Left to right: Don Trapnell, Hans Egger and Neil Macdonald
Don Trapnell is firmly in the ‘no’ camp.
“Relying on robo-advice to fill in the gaps caused, let’s not forget, by increased compliance costs and lowered commissions, is only creating more layers and standards of advice available to Australians and adding to confusion,” he says. “This was not the situation before well-meaning public servants meddled in our business.”
AstuteWheel Managing Director, Hans Egger says robo-advice should be viewed as a generic term that covers a range of outcomes from simplistic calculators and processes that DIY advice clients can use on their own, such as the Moneysmart website, through to the sophisticated modelling and processes used by financial planners to provide comprehensive advice to their clients.
“Where it becomes interesting is how tech providers progressively move the goal posts to try and provide software that allows the DIY client to receive a more comprehensive outcome without any input from an adviser,” he says. “This will transition the mostly free tools available now to a low-cost gateway for the bigger institutions to feed into their products or adviser network.”
At the other end of the spectrum, he says the challenge for tech providers is providing advisers with a solution that streamlines their advice process and improves the level of service they provide their clients. “The improvements here will be both on the strategic advice offered as well as the client communication through dedicated client portals.”
The Advisers Association’s Neil Macdonald says that if we start with the consumer, there is no shortage of product and educational information from the various fund managers and product providers. He believes the Government’s Moneysmart website is excellent.
However, he also says it’s not as simple as just ‘filling the gap’.
“When I was in marketing, we used to say the consumer needs to go through the process of Awareness, Interest, Desire and Action (AIDA), if there was going to be any change in their behaviours.”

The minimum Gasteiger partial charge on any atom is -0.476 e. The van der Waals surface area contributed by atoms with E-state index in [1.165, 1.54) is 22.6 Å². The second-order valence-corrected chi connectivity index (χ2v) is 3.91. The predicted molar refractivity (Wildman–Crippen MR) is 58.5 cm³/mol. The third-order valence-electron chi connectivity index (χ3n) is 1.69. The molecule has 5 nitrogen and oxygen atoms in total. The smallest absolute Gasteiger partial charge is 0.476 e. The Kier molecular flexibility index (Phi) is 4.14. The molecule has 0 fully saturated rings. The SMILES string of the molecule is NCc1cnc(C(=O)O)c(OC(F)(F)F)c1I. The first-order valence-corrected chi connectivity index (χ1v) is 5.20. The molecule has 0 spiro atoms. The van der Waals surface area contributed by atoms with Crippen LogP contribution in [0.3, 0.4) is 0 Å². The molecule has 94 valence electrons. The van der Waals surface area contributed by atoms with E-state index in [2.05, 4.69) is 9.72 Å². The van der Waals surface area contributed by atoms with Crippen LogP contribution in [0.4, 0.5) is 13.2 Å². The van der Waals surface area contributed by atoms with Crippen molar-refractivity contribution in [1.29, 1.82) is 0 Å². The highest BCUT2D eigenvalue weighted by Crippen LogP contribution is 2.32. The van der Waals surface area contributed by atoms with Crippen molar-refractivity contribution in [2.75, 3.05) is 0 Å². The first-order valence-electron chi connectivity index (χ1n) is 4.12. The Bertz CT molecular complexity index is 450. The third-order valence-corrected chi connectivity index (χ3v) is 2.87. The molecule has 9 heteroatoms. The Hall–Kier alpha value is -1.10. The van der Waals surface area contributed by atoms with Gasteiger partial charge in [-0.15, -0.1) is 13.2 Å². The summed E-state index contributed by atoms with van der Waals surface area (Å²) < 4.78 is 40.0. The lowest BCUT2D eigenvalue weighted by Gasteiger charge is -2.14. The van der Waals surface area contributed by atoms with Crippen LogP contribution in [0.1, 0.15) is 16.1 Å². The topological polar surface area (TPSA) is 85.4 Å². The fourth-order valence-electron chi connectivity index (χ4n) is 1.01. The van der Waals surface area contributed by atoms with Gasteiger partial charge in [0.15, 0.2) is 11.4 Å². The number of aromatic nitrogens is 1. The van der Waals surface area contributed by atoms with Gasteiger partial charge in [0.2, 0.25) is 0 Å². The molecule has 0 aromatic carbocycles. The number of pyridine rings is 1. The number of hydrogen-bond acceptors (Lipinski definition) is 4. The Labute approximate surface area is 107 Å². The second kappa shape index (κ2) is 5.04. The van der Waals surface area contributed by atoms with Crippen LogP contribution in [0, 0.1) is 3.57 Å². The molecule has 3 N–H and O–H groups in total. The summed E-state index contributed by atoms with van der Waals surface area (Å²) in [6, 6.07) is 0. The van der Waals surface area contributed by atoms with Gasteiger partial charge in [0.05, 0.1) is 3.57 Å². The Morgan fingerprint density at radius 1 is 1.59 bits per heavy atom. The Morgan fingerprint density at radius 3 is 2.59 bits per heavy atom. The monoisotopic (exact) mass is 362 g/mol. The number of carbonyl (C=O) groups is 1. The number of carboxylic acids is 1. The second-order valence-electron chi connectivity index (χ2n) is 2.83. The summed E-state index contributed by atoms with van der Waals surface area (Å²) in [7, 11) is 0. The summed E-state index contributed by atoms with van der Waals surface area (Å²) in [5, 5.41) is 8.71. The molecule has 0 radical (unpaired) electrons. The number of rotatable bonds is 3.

He outlined how this applies to potential consumers of financial advice.
Unfortunately, most Australian consumers believe that the super guarantee will be enough to meet their retirement needs and that group insurance in super will protect them.
This is blatantly incorrect. There is general recognition that contributions should be greater than 13.5%, and that assumes someone remains fully employed from age 21 to 65-67. Full employment is increasingly rare due to maternity/carer/unemployment breaks. All the data indicates a significant majority of people retire early or do not work full time after their mid 50’s due to ill health, underemployment, etc. Typically retirement awareness kicks in about 5-10 years before the expected retirement date, by which time it is too late. Insurance awareness typically kicks in due to some other trigger event, eg heart attack of a friend, loss of job, again often too late.
Super and insurance are both seen as ‘boring’, by consumers, and insurance in particular is seen as a negative end game ie pay premiums and not have a claim = waste of money, pay premiums and have a claim = sick, disabled or dead.
Taking action usually only happens when the consumer has an ongoing relationship with an adviser, or an episodic basis, triggered by an event such as marriage, death, redundancy, etc.
Even if there is consumer interest, advice is seen as too confusing, too expensive, taking too much time and effort and too slow, in a world where we are increasingly used to instant answers. Hence the increase in ‘intrafund’ and ‘roboadvice’ which is often viewed as seen as free, quick, and with respect to acquiring financial information, self-paced. However, this kind of ‘advice’ is often conflicted due to vertical integration with industry/retail super funds or the pricing model for robadvice.
There is so much choice, many consumers are confused about who to trust and whether they are doing the right thing. This is not just about the individual deferring income today for some potential future outcome, it’s also about the impacts on their family and their lifestyle.
Mr Macdonald says artificial Intelligence, big data, gamification, etc will improve adviser efficiency, help target cohorts of people, raise consumer interest and potentially desire but, “In the end we need to be careful that the action taken is not conflicted, or if it is, the consumer fully understands what they are doing – which is hard without a second, less conflicted opinion.”
He says the solution is not more robo and intrafund advice, although that helps. “It’s actually about removing the impediments and red tape to give consumers access to affordable advice by allowing professional advisers to provide appropriate personal advice, quickly, easily and affordably, while at the same time ensuring consumers are protected by getting rid of bad apples quickly and separating product information from advice.”